John Sackett embodies the term ‘distinguished director’ in everything he does for the industry.
In the early 1970s, John Sackett walked into a bank with a simple request. He had just returned to his hometown of Eau Claire, Wisconsin, after serving four years in the U.S. Air Force. As a young man building his professional career, he needed a credit card for business-related expenses.
“The bank declined my application, which I found surprising,” Sackett says. “I couldn’t think of anything from my background that would have precluded me from getting a credit card.”
Fortunately, Sackett had a friend who was a member of Royal Credit Union in Eau Claire. “My friend referred me to Royal, and I was able to get the credit card,” Sackett recalls. “The process was very quick and very professional.”
That encounter from a half-century ago was the beginning of a strong bond between Sackett and Royal Credit Union, which eventually led to a strong bond between Sackett and the credit union industry as a whole. He has served more than 40 continuous years on the Royal CU board of directors, including 17 years as chair. Additionally, he has served in impactful roles on several national boards and committees, contributing to important work being done on behalf of 132,000 million credit union members nationwide.
Based on his dedication, Sackett has earned the title of CUES Distinguished Director for 2022. CUES bestows this award on volunteers whose achievements have strengthened their credit union and the industry, and certainly Sackett’s contributions have done both.
“I believe in this industry, and it’s been my philosophy to do everything I can to support it,” Sackett says. “I’ve always tried to take advantage of opportunities to make a difference and to have a positive impact by helping others, whether it’s a fellow board member, another credit union or members of my own credit union.”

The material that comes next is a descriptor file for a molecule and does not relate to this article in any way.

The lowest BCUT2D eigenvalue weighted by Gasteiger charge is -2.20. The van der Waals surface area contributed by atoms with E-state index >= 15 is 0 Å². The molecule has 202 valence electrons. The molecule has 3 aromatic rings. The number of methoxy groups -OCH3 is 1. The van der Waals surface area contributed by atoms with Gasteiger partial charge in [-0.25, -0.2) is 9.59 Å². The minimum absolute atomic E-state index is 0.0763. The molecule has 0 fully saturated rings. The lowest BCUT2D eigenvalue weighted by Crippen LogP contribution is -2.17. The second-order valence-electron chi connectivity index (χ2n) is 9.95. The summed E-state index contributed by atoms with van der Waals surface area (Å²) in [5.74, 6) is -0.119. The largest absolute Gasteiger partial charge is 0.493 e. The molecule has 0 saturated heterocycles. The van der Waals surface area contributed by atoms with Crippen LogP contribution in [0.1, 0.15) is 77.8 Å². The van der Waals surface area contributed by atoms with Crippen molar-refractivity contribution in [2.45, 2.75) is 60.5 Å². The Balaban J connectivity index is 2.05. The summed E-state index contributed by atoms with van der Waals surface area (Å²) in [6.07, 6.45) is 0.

A Stunning Transformation
Sackett started his journey as a credit union volunteer in 1982, when Royal CU approached him with a request to help out in the internal audit department in a nonpaid capacity. “It was a chance to do some work for an organization I respected, so I said yes, and that eventually led to my becoming a director on the board,” he says.
Over the next four decades, Sackett has played an instrumental role in the organization’s transformation from a small, community-based credit union to a regional powerhouse that now serves 275,000 members in Wisconsin and Minnesota.
“When I started on the board, we were an $80 million credit union with one office and 13 employees,” he recalls. “We are now a $4.5 billion credit union in two states with 23 branch locations and 650 employees. None of this came about by accident. It took a strong board to lead the way, working hand in hand with an excellent management team. We each know our own role, and we continue to be on the same page.”